Friday, September 20, 2013

Forgive me, Leonard Peacock by Matthew Quick

Leonard Peacock is a high-school senior whose mind is plagued by the harsh realities of his life—his father’s abandonment of his family, his mother’s similar behavior in being constantly out of town for business and romance, the physical and emotional pain inflicted upon him by his much-changed former best friend Asher Beal, his lack of hope for happiness in adulthood, and the simple fact that he is different from other teenagers. Inviting us into his mind on his eighteenth birthday, Leonard plans to “go out with a bang,” killing Asher Beal and himself with his grandfather’s P-38 Nazi handgun. However, he has some business to settle first, delivering presents to his elderly neighbor Walt, with whom he has watched Humphrey Bogart films and in whom he has found a caring male figure; his Iranian classmate Baback, who has brightened his days with the beautiful music of his violin; his first real love interest, a girl named Lauren, who is, contrary to Leonard’s atheistic views, a devout Christian; and his Holocaust teacher Herr Silverman, whom he genuinely appreciates as a teacher and a person. Leonard seems to hope that each of these individuals will realize what he is about to do and save him, just as he would like to save himself by writing letters from his imagined future family (as per Herr Silverman’s advice), but the choice is ultimately Leonard’s.

 Forgive Me, Leonard Peacock certainly will not rank among the greatest books I have read. The plotline is somewhat interesting, though many elements of it seem too familiar from stories of suicidal teenagers in the real world. In addition, certain stylistic choices that Quick makes add little to the story and, in some cases, are simply irritating. Two in particular become obvious to readers almost immediately—the use of short, blunt, predominantly one-sentence paragraphs and heavy reliance upon footnotes, which often feature either unnecessary quips or all of the background necessary to understand characters and their relationships, which may go unread because some audiences to not regard footnotes as important. Later in the novel, some moments of intense feeling are printed with odd spacing on the page that really does not make the content any more significant. What I will give the book, however, is that it is a quick read and that, as the story progresses, the reader begins to care for Leonard Peacock and to want to keep following his experiences on what could be his last day of life.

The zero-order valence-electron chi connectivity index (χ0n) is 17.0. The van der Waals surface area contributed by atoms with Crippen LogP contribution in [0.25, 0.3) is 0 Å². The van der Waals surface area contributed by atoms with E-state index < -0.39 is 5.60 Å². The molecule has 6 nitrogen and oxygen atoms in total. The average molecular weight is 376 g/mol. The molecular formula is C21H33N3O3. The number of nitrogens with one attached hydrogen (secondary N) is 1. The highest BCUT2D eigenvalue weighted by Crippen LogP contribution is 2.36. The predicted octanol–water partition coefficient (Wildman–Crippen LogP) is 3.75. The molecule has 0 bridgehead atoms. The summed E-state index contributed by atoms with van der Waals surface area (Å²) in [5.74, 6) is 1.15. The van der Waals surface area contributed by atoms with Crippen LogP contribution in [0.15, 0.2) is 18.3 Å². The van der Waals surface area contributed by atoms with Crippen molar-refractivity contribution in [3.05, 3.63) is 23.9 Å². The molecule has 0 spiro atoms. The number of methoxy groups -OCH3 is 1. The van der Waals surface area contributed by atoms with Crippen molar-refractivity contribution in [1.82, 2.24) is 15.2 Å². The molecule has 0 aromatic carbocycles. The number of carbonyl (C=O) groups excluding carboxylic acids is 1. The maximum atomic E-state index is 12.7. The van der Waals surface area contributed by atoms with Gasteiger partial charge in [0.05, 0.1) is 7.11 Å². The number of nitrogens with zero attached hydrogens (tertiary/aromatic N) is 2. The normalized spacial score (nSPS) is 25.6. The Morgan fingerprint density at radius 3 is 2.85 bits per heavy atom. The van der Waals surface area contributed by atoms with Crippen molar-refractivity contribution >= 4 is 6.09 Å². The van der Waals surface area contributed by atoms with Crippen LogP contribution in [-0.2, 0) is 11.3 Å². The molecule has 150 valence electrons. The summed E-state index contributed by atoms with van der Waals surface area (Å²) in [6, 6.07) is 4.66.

This is a novel best suited to older teenagers because of its liberal use of profanity and its subject matter. I cannot say that Forgive Me, Leonard Peacock deserves my overwhelming recommendation, but it is a good choice for leisure reading, if one does not feel a need to take away from a book much meaning beyond itself. It truly is not a challenge for the mind.

~Justin, Teen Book Reviewer
11th Grade

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